Climatology of Atmospheric Flow and Land Surface Fields of Indian Monsoon Captured in High Resolution Global and Regional Climate Model
Received Date: Apr 02, 2014 / Accepted Date: May 27, 2014 / Published Date: May 30, 2014
The high resolution global climate model LMDZ 4 and 5 and regional climate model RegCM4 has been applied over the South Asia domain to hind-cast the Indian summer monsoon (ISM) circulation. For this study, three-land surface parameterization schemes, the Schématisation d’Echanges Hydrique a l’Interface Biosphère et Atmosphère (SECHIBA) coupled with global climate model LMDZ5, the Biosphere Atmosphere Transfer scheme (BATS) and the Community Land Model (CLM) coupled with regional climate model RegCM4 is used for the study. The regional model RegCM4.0 (BATS and CLM coupled) is driven at the lateral and lower boundaries by NCEP/NCAR reanalysis (NNRP2) data for years of excess (1999) and deficit (1987) rainfall, whereas the global model LMDZ5 (SECHIBA coupled) is driven by initial boundary conditions from European reanalysis datasets and AMIP (Atmospheric model Intercomparison project) and NCEP (National Center for Environmental Prediction) SST, Sea-ice boundary conditions, from 19th Oct 1994 to 19th Oct 1996. The results successfully reproduce the observations due to a realistic reproduction of topographic features. The BATS-RegCM4 simulated precipitation shows better capability to produce ISM features. Also, the LMDZ5-SECHIBA model shows better capability to capture ISM features.
Keywords: BATS; CLM; SECHIBA; RegCM4 LMDZ5; Planetary boundary layer height; Precipitation; Moisture flux
Weather of a place may vary day-to-day depending upon meteorological conditions of the place. Climate represents the weather over a long period of time (generally 30 year average) and is defined by the same meteorological variables, such as temperature, precipitation. In this study we are attempting to study the climatological atmospheric flow and land surface fields in hindcasting mode over Indian Summer Monsoon (ISM) domain using RegCM4 and LMDZ4 and 5 climate models. IPCC has also acknowledged the efforts of the climate researchers in this regard in its recently released AR5 working group report (www.ipcc.ch/report/ar5/wg1). “Downscaled” global climate models with finer resolution produce regional climate scenarios and predictions. The climatological features of ISM for more impacts, adaptation and vulnerability studies at the sub-regional, national and local levels using different climate models are needed to be addressed. New climate studies to study the climatological mean monsoon features all over the world, particularly the ISM are undertaken.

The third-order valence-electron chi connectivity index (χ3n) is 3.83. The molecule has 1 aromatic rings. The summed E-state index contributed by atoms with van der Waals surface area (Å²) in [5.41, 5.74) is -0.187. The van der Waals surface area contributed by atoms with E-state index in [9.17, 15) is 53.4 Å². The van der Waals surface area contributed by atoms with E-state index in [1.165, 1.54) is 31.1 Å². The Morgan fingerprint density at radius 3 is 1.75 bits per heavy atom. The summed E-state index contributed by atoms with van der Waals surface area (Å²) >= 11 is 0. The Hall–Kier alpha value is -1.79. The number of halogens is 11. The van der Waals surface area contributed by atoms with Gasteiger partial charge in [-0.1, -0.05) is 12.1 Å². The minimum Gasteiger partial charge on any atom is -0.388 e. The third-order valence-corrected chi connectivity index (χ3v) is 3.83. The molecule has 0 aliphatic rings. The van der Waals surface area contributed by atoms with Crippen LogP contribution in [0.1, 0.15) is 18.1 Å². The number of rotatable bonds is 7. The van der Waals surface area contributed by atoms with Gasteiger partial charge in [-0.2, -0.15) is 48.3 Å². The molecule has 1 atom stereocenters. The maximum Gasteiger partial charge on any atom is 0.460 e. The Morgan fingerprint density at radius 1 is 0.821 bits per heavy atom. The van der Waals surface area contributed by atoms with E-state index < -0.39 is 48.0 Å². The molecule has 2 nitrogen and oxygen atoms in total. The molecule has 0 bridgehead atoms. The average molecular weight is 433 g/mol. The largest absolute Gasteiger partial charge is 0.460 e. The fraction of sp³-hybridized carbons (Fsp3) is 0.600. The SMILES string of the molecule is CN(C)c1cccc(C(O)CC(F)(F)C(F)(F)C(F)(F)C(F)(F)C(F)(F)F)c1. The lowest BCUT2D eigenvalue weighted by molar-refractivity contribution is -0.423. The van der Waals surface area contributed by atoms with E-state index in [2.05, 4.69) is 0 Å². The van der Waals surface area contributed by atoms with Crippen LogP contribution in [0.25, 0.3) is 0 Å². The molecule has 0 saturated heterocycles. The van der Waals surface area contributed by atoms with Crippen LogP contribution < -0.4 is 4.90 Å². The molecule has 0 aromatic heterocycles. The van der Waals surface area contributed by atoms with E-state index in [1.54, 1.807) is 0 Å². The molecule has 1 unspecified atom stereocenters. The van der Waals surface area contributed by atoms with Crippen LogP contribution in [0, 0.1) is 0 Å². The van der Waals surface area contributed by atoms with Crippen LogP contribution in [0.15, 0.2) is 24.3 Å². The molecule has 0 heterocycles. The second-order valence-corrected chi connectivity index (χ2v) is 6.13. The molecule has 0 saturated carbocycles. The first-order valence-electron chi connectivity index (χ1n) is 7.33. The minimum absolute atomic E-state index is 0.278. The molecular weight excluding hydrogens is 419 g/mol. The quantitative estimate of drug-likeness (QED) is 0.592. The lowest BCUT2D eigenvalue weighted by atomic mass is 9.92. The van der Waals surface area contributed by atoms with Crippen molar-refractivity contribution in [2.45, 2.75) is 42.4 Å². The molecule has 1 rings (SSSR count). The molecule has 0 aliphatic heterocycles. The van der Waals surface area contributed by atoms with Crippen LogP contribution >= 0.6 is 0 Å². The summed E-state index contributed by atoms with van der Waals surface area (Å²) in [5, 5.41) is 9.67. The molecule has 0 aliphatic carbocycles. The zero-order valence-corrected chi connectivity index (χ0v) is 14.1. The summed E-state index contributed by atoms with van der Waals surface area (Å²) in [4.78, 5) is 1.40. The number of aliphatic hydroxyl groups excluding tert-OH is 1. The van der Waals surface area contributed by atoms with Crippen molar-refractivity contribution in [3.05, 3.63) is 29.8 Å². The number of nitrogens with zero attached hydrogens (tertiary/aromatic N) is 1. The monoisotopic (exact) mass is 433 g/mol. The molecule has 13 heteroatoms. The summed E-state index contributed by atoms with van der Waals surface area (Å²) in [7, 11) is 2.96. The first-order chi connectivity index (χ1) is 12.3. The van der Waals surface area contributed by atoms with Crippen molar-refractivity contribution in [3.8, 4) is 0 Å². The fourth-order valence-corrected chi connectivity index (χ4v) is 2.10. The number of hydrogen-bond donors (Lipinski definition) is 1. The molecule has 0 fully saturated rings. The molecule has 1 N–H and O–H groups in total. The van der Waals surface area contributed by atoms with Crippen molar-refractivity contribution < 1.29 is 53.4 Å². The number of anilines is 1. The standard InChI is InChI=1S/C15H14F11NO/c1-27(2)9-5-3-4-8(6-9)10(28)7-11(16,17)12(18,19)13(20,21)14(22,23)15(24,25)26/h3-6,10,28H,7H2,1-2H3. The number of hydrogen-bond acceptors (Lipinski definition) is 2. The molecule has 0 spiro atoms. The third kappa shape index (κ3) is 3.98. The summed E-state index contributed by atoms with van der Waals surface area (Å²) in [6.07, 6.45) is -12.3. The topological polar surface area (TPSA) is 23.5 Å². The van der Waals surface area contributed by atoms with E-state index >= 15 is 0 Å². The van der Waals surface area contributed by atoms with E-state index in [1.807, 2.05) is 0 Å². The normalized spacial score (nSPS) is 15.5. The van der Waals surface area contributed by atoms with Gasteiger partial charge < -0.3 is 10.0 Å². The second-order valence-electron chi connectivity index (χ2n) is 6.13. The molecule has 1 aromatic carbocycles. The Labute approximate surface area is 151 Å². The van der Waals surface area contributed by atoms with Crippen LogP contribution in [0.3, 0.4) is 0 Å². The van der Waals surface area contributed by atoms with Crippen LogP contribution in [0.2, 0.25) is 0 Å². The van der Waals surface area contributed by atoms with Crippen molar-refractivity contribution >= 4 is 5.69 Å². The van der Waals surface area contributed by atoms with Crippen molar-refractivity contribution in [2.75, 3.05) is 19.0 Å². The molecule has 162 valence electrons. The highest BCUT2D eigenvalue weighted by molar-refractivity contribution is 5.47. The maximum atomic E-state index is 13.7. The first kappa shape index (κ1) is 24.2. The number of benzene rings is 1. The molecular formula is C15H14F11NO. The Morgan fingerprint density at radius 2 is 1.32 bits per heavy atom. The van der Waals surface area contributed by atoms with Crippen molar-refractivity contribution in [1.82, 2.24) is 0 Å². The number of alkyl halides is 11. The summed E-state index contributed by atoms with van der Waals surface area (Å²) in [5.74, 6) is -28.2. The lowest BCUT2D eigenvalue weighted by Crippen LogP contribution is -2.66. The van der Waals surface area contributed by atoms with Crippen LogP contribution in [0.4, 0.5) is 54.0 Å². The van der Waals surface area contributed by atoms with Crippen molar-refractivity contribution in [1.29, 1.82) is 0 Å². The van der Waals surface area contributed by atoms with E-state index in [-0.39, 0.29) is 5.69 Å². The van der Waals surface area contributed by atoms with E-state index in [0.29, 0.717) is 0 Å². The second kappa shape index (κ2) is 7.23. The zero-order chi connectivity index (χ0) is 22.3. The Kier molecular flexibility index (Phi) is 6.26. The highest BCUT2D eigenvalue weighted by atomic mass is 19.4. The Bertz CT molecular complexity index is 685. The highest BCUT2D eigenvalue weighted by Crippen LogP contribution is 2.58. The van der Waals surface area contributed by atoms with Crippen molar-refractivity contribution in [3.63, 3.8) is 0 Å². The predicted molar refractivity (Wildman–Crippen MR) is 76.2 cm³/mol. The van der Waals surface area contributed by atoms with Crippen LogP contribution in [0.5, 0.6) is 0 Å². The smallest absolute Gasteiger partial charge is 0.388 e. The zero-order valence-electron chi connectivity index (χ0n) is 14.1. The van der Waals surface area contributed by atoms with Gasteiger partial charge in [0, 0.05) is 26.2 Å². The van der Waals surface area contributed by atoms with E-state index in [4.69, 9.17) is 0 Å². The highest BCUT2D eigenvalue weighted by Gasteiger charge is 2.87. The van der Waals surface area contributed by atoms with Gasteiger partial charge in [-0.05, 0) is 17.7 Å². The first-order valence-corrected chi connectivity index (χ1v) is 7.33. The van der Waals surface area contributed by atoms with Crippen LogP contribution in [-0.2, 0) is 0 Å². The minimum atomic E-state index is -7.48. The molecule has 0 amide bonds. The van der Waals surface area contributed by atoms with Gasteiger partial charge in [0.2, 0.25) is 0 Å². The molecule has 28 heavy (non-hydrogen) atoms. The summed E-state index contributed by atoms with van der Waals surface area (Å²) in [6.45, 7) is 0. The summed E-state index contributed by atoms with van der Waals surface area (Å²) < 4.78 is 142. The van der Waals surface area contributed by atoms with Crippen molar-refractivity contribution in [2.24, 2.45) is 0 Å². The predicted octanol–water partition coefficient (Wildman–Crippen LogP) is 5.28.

The idea that Limited Area Models (LAMs) could be used for regional studies was originally proposed by Dickinson  and Giorgi . This idea was based on the concept of one-way nesting, in which large scale meteorological fields from General Circulation Model (GCM) runs provide initial and time dependent meteorological Lateral Boundary Conditions (LBCs) for high resolution Regional Climate Model (RCM) simulations, with no feedback from the RCM to the driving GCM.